The request states that the requesters' industry continues to suffer losses to foreign competitors who have access to the same fabrics at the same prices but at lower duty rates. It claims that since enactment of the Act, the industry has continued to lose major production facilities to foreign competition and Canada has responded to the Act by processing three different tariff reduction proposals and restructuring its tariff rate quota program under NAFTA, all aimed at bestowing tariff advantages over competing U.S. production.
The request notes that an increase in the limitations by 2 million square meters for fabric under HTS headings 9902.51.11 and 9902.51.12 will not be sufficient to supply the industry’s needs in 2001. Because of the demand for significant quantities of imported fabrics, the request claims that proclaiming the maximum increase in the limitation does not pose a potential economic threat to the domestic textile mills. Under the modification requested, the request states that the domestic textile industry will remain fully protected with high tariff rates on significant imports on which the industry will continue to rely, and with still meaningful tariff rates on imports under the tariff rate quotas. Even if the domestic textile industry were to return its domestic production to levels that haven't existed for decades, the request avers that the limitations with the requested modification will still not fully satisfy the needs of domestic tailored clothing manufacturers.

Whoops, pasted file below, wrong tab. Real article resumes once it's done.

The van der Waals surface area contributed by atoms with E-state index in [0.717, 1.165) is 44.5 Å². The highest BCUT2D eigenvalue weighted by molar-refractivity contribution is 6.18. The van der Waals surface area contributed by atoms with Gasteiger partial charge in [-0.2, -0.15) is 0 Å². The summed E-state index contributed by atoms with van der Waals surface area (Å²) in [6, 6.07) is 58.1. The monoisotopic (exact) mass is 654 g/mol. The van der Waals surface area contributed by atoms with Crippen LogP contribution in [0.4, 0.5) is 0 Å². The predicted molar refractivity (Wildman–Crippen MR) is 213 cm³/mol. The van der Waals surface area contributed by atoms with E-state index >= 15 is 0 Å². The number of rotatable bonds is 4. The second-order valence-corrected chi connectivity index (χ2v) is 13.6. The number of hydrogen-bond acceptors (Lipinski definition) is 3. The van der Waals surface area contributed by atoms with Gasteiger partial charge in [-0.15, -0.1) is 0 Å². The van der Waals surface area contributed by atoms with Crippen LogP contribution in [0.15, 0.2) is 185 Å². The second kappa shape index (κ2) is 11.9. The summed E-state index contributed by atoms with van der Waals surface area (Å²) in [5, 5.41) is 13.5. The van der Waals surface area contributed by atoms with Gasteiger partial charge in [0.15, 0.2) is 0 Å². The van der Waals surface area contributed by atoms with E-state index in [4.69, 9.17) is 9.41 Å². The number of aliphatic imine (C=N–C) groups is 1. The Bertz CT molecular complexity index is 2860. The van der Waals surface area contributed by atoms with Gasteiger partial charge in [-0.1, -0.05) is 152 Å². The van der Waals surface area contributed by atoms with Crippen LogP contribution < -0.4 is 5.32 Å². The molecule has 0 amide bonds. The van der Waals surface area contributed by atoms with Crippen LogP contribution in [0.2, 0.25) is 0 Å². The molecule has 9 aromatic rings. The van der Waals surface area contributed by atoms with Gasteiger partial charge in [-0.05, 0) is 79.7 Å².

|Exhibit 1:||Data on domestic production, imports, and import prices for worsted wool fabric|
|Exhibit 2:||Data on domestic production, imports from Canada and Mexico, and imports from the world for selected wool apparel|